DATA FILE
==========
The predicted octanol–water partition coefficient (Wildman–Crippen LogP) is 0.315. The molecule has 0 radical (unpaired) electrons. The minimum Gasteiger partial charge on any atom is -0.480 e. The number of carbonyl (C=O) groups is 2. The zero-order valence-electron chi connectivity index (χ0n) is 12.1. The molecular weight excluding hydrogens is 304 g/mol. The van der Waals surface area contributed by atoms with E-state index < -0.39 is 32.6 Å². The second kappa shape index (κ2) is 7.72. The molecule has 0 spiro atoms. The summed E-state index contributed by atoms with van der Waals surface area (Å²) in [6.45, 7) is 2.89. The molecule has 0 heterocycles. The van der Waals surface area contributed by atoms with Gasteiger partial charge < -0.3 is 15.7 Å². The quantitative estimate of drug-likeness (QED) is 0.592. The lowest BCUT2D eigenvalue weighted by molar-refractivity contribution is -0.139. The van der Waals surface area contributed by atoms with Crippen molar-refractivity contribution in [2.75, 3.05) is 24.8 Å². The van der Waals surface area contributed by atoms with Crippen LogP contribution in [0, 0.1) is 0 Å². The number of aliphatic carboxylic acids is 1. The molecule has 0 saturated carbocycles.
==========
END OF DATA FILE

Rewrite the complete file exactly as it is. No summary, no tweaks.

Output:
The predicted octanol–water partition coefficient (Wildman–Crippen LogP) is 0.315. The molecule has 0 radical (unpaired) electrons. The minimum Gasteiger partial charge on any atom is -0.480 e. The number of carbonyl (C=O) groups is 2. The zero-order valence-electron chi connectivity index (χ0n) is 12.1. The molecular weight excluding hydrogens is 304 g/mol. The van der Waals surface area contributed by atoms with E-state index < -0.39 is 32.6 Å². The second kappa shape index (κ2) is 7.72. The molecule has 0 spiro atoms. The summed E-state index contributed by atoms with van der Waals surface area (Å²) in [6.45, 7) is 2.89. The molecule has 0 heterocycles. The van der Waals surface area contributed by atoms with Gasteiger partial charge < -0.3 is 15.7 Å². The quantitative estimate of drug-likeness (QED) is 0.592. The lowest BCUT2D eigenvalue weighted by molar-refractivity contribution is -0.139. The van der Waals surface area contributed by atoms with Crippen molar-refractivity contribution in [2.75, 3.05) is 24.8 Å². The van der Waals surface area contributed by atoms with Crippen LogP contribution in [0, 0.1) is 0 Å². The number of aliphatic carboxylic acids is 1. The molecule has 0 saturated carbocycles.